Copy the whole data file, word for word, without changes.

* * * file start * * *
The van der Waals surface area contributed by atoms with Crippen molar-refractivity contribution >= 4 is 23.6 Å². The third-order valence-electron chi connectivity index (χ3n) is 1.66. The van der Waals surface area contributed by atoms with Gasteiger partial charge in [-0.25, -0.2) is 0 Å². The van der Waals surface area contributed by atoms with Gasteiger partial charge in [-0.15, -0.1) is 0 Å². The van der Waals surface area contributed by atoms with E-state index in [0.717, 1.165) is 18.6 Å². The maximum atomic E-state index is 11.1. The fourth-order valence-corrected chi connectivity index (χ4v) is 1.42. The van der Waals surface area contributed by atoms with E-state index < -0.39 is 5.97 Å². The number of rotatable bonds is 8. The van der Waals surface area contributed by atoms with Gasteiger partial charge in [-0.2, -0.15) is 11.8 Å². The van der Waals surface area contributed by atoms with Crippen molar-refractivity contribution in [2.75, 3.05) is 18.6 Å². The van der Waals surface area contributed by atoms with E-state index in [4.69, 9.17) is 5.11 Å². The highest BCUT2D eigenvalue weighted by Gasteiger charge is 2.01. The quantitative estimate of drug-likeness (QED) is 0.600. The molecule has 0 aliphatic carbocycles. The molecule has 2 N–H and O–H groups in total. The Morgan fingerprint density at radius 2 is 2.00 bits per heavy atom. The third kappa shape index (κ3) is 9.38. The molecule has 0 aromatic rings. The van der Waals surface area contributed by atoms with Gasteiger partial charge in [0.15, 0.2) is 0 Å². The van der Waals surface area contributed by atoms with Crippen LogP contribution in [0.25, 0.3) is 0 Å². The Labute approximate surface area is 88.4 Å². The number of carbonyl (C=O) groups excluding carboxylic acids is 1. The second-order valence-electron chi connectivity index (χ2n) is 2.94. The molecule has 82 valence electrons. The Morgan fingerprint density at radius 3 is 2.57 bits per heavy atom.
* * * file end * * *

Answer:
The van der Waals surface area contributed by atoms with Crippen molar-refractivity contribution >= 4 is 23.6 Å². The third-order valence-electron chi connectivity index (χ3n) is 1.66. The van der Waals surface area contributed by atoms with Gasteiger partial charge in [-0.25, -0.2) is 0 Å². The van der Waals surface area contributed by atoms with Gasteiger partial charge in [-0.15, -0.1) is 0 Å². The van der Waals surface area contributed by atoms with E-state index in [0.717, 1.165) is 18.6 Å². The maximum atomic E-state index is 11.1. The fourth-order valence-corrected chi connectivity index (χ4v) is 1.42. The van der Waals surface area contributed by atoms with E-state index < -0.39 is 5.97 Å². The number of rotatable bonds is 8. The van der Waals surface area contributed by atoms with Gasteiger partial charge in [-0.2, -0.15) is 11.8 Å². The van der Waals surface area contributed by atoms with Crippen molar-refractivity contribution in [2.75, 3.05) is 18.6 Å². The van der Waals surface area contributed by atoms with E-state index in [4.69, 9.17) is 5.11 Å². The highest BCUT2D eigenvalue weighted by Gasteiger charge is 2.01. The quantitative estimate of drug-likeness (QED) is 0.600. The molecule has 0 aliphatic carbocycles. The molecule has 2 N–H and O–H groups in total. The Morgan fingerprint density at radius 2 is 2.00 bits per heavy atom. The third kappa shape index (κ3) is 9.38. The molecule has 0 aromatic rings. The van der Waals surface area contributed by atoms with Gasteiger partial charge in [0.15, 0.2) is 0 Å². The van der Waals surface area contributed by atoms with Crippen LogP contribution in [0.25, 0.3) is 0 Å². The Labute approximate surface area is 88.4 Å². The number of carbonyl (C=O) groups excluding carboxylic acids is 1. The second-order valence-electron chi connectivity index (χ2n) is 2.94. The molecule has 82 valence electrons. The Morgan fingerprint density at radius 3 is 2.57 bits per heavy atom.